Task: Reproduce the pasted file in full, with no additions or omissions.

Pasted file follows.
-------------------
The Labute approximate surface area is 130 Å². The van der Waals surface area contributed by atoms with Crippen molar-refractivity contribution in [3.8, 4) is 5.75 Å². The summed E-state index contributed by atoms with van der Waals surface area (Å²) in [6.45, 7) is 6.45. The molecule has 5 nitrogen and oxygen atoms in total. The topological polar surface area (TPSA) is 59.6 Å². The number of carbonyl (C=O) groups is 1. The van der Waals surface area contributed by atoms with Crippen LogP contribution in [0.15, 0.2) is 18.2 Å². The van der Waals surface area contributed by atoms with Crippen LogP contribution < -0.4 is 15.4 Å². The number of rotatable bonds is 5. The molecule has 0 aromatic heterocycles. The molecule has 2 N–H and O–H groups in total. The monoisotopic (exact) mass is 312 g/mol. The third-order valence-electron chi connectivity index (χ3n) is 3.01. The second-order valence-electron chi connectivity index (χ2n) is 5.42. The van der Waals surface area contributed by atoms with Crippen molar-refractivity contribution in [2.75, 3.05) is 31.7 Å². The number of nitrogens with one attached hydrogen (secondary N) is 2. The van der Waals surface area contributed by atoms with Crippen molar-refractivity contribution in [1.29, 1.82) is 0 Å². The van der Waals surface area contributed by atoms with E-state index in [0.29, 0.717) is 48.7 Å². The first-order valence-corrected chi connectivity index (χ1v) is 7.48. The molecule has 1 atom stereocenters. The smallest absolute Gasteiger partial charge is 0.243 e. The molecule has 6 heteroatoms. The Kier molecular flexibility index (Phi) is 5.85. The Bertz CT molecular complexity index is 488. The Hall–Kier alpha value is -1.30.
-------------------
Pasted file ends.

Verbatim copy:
The Labute approximate surface area is 130 Å². The van der Waals surface area contributed by atoms with Crippen molar-refractivity contribution in [3.8, 4) is 5.75 Å². The summed E-state index contributed by atoms with van der Waals surface area (Å²) in [6.45, 7) is 6.45. The molecule has 5 nitrogen and oxygen atoms in total. The topological polar surface area (TPSA) is 59.6 Å². The number of carbonyl (C=O) groups is 1. The van der Waals surface area contributed by atoms with Crippen LogP contribution in [0.15, 0.2) is 18.2 Å². The van der Waals surface area contributed by atoms with Crippen LogP contribution < -0.4 is 15.4 Å². The number of rotatable bonds is 5. The molecule has 0 aromatic heterocycles. The molecule has 2 N–H and O–H groups in total. The monoisotopic (exact) mass is 312 g/mol. The third-order valence-electron chi connectivity index (χ3n) is 3.01. The second-order valence-electron chi connectivity index (χ2n) is 5.42. The van der Waals surface area contributed by atoms with Crippen molar-refractivity contribution in [2.75, 3.05) is 31.7 Å². The number of nitrogens with one attached hydrogen (secondary N) is 2. The van der Waals surface area contributed by atoms with Crippen molar-refractivity contribution in [1.29, 1.82) is 0 Å². The van der Waals surface area contributed by atoms with E-state index in [0.29, 0.717) is 48.7 Å². The first-order valence-corrected chi connectivity index (χ1v) is 7.48. The molecule has 1 atom stereocenters. The smallest absolute Gasteiger partial charge is 0.243 e. The molecule has 6 heteroatoms. The Kier molecular flexibility index (Phi) is 5.85. The Bertz CT molecular complexity index is 488. The Hall–Kier alpha value is -1.30.